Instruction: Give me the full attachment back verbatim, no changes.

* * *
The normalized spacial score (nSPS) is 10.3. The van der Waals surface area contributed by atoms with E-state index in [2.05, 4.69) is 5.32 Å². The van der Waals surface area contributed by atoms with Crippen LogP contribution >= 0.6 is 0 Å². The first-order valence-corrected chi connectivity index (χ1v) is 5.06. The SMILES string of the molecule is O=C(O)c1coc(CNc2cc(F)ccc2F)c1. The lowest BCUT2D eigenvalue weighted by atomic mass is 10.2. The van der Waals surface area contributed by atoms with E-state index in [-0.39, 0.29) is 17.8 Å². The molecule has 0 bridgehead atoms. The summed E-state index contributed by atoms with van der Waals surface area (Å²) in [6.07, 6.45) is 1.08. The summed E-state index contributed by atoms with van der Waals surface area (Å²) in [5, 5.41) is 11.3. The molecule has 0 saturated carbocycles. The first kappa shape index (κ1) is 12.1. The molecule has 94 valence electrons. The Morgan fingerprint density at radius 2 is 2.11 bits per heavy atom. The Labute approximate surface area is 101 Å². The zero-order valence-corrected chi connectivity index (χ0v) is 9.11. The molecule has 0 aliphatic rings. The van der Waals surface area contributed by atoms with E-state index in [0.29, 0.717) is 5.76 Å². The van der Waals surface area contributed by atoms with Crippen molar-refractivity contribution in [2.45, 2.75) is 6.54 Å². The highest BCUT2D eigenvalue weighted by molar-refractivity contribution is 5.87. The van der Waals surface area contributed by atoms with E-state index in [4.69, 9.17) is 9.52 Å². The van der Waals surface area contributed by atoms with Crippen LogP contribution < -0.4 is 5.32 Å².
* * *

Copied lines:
The normalized spacial score (nSPS) is 10.3. The van der Waals surface area contributed by atoms with E-state index in [2.05, 4.69) is 5.32 Å². The van der Waals surface area contributed by atoms with Crippen LogP contribution >= 0.6 is 0 Å². The first-order valence-corrected chi connectivity index (χ1v) is 5.06. The SMILES string of the molecule is O=C(O)c1coc(CNc2cc(F)ccc2F)c1. The lowest BCUT2D eigenvalue weighted by atomic mass is 10.2. The van der Waals surface area contributed by atoms with E-state index in [-0.39, 0.29) is 17.8 Å². The molecule has 0 bridgehead atoms. The summed E-state index contributed by atoms with van der Waals surface area (Å²) in [6.07, 6.45) is 1.08. The summed E-state index contributed by atoms with van der Waals surface area (Å²) in [5, 5.41) is 11.3. The molecule has 0 saturated carbocycles. The first kappa shape index (κ1) is 12.1. The molecule has 94 valence electrons. The Morgan fingerprint density at radius 2 is 2.11 bits per heavy atom. The Labute approximate surface area is 101 Å². The zero-order valence-corrected chi connectivity index (χ0v) is 9.11. The molecule has 0 aliphatic rings. The van der Waals surface area contributed by atoms with E-state index in [0.29, 0.717) is 5.76 Å². The van der Waals surface area contributed by atoms with Crippen molar-refractivity contribution in [2.45, 2.75) is 6.54 Å². The highest BCUT2D eigenvalue weighted by molar-refractivity contribution is 5.87. The van der Waals surface area contributed by atoms with E-state index in [4.69, 9.17) is 9.52 Å². The van der Waals surface area contributed by atoms with Crippen LogP contribution < -0.4 is 5.32 Å².